Solidarity Shabbat

Friday night services, November 2 at the regular time of 7 p.m. Please join us for SOLIDARITY SHABBAT as Jews across the country, and indeed around the world, go to their houses of prayer in solidarity with our brothers and sisters who were murdered last shabbat in Pittsburg.

Cantor Ben-Moshe’s Weekly Message:

As we all know, as we were beginning our services last Shabbat morning, horror was unfolding at Congregation Etz Haim in Pittsburgh. An evil gunman, responding to lies and conspiracy theories murdered the early davveners, staining the sanctuary with the blood of the innocent. These martyrs were the most dedicated members of their congregation, the ones who were there regularly to make the minyan.

In their memory, let us resolve to act as they did in their lives. Let us come to services in the spirit of joy and pride, celebrating Shabbat with our community. The gunman meant to terrorize not just the Jews of Pittsburgh, but all Jews everywhere. We can show that we will not give in to fear. Shabbat Shalom.
Hazzan Yitzhak Ben-Moshe

Shabbat candle lighting times are at 6:25 p.m.

Congregation Beth El Friday November 2 at 7 p.m.


We look forward to seeing all our participants next Thursday, 11/8 at 7 PM at CBE.

This month’s topic will be Tzedakah.

We encourage you to read the packet ahead of time so you are ready to participate in our discussion.

Also, remember that we will also be sharing your other personal goals.

We look forward to hearing what you are planning for:
*Personal study – on a Jewish topic

*Ritual – a Jewish ritual you would like to begin or more fully participate in
*Social Action Project
We welcome new members to our group. If you were not able to attend last month, but would like to join this time, meet us at Beth El!

See you soon,
Scott Berman & Shereen Ben-Moshe

SISTER HOOD EVENT: On Monday November 5th, we will join the Austin Jewish Book Fest at the J to meet author Iris Martin Cohen as she discusses her book The Little Clan. We’ll have our own table. Please see for more details and of course, let us know if you would like to attend.

Sunday Funday with the BERS this Sunday at 10.

SAVE THE DATE for for the following Sunday, November 11. In conjunction with GLOBAL DAY OF JEWISH LEARNING, we are inviting Jan Hart, celebrated author, who will act out the story of her great grandmother who immigrated to Galveston from Europe over a hundred years ago and talk about her many adventures.

Huge thank you to our Chai Mitzvah Teens who volunteered at the Umlauf Botanical Gardens last Sunday. Tikkun Olam at it’s best! They brought cheer and good will to so many families and we are so grateful to them and to our precious Shereen Ben-moshe who leads the amazing Chai Mitzvah Program.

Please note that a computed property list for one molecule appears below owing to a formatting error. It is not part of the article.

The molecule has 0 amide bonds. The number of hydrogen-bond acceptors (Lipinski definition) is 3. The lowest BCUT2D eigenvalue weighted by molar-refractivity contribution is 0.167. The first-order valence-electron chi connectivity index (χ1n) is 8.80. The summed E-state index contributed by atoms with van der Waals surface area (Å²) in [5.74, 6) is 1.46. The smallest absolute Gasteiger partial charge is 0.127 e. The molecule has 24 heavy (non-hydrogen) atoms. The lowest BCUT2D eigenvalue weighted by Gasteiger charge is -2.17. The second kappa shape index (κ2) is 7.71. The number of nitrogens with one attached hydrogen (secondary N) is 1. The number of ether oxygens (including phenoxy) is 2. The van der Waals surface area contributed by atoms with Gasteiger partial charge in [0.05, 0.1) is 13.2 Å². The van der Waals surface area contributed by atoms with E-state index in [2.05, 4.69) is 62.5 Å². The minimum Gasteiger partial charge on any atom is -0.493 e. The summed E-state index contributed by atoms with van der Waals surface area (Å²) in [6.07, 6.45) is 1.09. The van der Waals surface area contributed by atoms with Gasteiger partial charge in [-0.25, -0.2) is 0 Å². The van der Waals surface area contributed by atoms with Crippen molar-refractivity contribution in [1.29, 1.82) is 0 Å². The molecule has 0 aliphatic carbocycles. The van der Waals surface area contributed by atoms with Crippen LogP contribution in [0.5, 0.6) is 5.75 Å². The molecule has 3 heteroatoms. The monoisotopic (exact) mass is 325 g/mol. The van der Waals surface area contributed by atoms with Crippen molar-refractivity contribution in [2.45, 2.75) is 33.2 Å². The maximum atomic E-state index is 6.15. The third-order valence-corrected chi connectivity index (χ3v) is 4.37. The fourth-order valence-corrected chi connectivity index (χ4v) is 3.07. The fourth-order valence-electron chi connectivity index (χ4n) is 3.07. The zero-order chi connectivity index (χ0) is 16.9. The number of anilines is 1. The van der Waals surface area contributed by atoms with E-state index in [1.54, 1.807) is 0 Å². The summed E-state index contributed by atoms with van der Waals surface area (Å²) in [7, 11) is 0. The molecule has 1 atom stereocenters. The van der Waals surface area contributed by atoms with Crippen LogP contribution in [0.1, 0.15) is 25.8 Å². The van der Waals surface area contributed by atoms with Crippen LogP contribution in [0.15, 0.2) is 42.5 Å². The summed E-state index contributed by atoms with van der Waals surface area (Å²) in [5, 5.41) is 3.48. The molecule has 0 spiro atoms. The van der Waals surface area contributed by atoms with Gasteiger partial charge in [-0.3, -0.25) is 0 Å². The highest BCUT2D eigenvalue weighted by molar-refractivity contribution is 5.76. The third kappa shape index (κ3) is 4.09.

Rabbi Dr. Peter Tarlow’s weekly Parashat Chaye Sarah
You will find this week’s Torah portion, Chaye-Sarah in the book of Genesis 23:1-25:18. Its name is one of the more ironic titles. Called “Chaye-Sarah meaning the “Life of Sarah” it provides details of Israel’s first matriarch’s death and burial. Having “buried” Sarah the text moves onto her “replacement”. Rebecca will now become Israel’s second matriarch. The text is brutally realistic. We live our lives, we die, and someone else takes our place. Generations come and generations go, and to deny life’s finiteness is to deny reality. The text teaches this lesson both actively and passively. Actively, Isaac carries Rebecca into Sarah’s tent and passively, as we read the text Sarah rapidly fades from our memories and we focus our attention on her replacement Rebecca.
Yet ironically, despite the fact that the people change, each new generation must face the same eternal problems, simply presented to us with new characters and context. Reading this week’s portion makes us realize how names and places change but the dramatic plot that we call life often repeats itself.

One of the central themes found throughout this week’s portion is a concept of commitment transformed into action. It is not style but substance that counts. The text cares less about words than it does about actions. For example, we read of Abraham’s commitment to his wife in seeking for her an appropriate burial site. We also learn about our national commitment in the purchase of the Ma’arat Ha’Machepelah (or Cave of the Multiplication) where the Bible’s first family is to be buried. Finally, we learn of about personal commitments as we study the loving relationship that develops between Isaac and Rebecca.

In every case within this week’s parashah this same theme seeps through: that commitment means having a plan and following through on that plan, that good ideas must be transformed into real actions. The parashah teaches us that commitment is also related to the concept of patience. To be patient is to have the fortitude to stick with a goal even when there are many obstacles along its path.

In the modern world we often suffer from a lack of patience. How often do we demand instant gratification? On the other hand, commitment in the extreme also can lead to our becoming obstinate, to a refusal to seek, when necessary, political and personal compromises.
How do we balance a sense of ethical commitment with the flexibility needed to survive in a dynamic and constantly changing world? One of the Torah’s answers is that the basis for our commitments must be the eternal ethics given to us by G-d. In other words, people change, but that eternal truths in a dynamic and ever-changing world are eternal. What do you think?